Ballot Access: North Carolina Supreme Court will hear oral arguments from Green Party and Libertarian Party

(Distributed by the Green Party of the United States,

North Carolina Green Party

For immediate release

Tuesday, August 31, 2010

Contact: Theresa El-Amin

Phone Number: 919-824-0659


Web site:

Press conference, 9 am in front of the courthouse in Raleigh on Sept. 9

On September 9, 2010 , the North Carolina Supreme Court will hear oral arguments from the North Carolina Green Party and the Libertarian Party of North Carolina at 9:30 am, 2 East Morgan Street, Raleigh 27601.

The action was filed by the Libertarian Party in 2005 and joined later by the North Carolina Green Party ( Both parties will argue that current ballot access laws deny third parties full rights guaranteed by the state constitution. Members and supporters of both parties will gather at 9 am in front of the court for a press conference.

North Carolina Green Party members are active in the national Green Party ( and hosted the Annual National Meeting of the Green Party in 2009 in Durham at North Carolina Central University (NCCU). The Durham meeting was the first time an annual national meeting of the Green Party was held at an historically black college or university (HBCU).

“The Green Party has 27 ballot lines throughout the US and continues to grow in spite of attempts to suppress voter access to choices other than the two major parties,” said Theresa El-Amin, North Carolina Green Party activist and recently elected co-chair of the Green Party of the United States. “There are 321 Greens running in 2010 for local, statewide and Congressional seats. All fair-minded people support ballot access laws that do not require unreasonable use of time and financial resources. We will continue to fight for justice in North Carolina.”

“It’s a matter of giving voters alternative choices at election times,” said Alan Burns, Green Party member and environmental activist of Charlotte, NC. “Every two years in North Carolina, over 50% of House and Senate seats have only one name on the ballot, and more than 85% of results are predictable for the two major parties before polls open. It’s far cry from democratic rights for voters.”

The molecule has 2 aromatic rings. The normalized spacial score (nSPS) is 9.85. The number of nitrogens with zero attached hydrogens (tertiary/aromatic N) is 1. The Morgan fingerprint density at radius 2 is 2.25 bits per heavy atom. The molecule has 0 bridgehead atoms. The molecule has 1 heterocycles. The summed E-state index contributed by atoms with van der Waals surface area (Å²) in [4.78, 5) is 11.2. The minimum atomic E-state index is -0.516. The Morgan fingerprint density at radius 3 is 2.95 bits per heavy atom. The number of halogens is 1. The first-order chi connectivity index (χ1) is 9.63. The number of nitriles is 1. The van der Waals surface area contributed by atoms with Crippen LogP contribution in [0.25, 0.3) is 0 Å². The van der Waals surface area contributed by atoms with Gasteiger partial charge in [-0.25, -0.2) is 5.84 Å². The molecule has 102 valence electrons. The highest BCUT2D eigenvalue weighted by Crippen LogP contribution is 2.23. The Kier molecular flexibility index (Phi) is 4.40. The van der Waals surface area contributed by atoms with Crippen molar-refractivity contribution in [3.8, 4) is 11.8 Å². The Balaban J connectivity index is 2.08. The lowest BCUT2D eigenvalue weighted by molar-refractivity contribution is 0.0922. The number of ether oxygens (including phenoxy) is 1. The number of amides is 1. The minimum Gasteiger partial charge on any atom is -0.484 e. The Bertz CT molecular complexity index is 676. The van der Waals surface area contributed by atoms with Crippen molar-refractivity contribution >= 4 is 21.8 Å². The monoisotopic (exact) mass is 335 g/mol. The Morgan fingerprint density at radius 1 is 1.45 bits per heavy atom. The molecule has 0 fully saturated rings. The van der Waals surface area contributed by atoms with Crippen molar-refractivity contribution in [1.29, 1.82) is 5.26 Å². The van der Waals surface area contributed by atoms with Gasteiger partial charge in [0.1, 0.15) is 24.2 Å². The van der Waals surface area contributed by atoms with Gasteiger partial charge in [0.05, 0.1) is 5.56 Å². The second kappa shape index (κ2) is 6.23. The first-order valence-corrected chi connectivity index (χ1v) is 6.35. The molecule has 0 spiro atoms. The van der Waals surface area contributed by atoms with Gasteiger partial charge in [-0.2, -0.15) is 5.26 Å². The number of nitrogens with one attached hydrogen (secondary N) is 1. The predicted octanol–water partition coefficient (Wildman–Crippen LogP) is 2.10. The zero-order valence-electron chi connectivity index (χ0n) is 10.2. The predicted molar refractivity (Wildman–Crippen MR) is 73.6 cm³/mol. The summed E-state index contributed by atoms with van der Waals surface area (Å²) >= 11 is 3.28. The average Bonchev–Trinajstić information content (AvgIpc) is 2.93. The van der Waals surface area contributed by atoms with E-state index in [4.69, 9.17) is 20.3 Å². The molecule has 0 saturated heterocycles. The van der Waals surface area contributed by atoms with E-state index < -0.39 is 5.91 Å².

According to Richard Winger, the country’s foremost expert on ballot access laws, “North Carolina requires 2% of voters in the most recent statewide election to sign petitions for a political party to be listed with candidates on the ballot. The massive turnout of over 4 million voters in 2008 in North Carolina set the requirement for ballot access at 85,379 valid signatures of registered voters.”

In 2008, the Green Party nominated Cynthia McKinney, former Georgia Congresswoman, for President of the United States. The North Carolina Green Party ran a write-in campaign for McKinney. Given the low number of write-in votes reported, NC Greens questioned whether all the votes were actually counted. Greens assert that ballot access is the only way to know for certain whether one’s vote will be counted.


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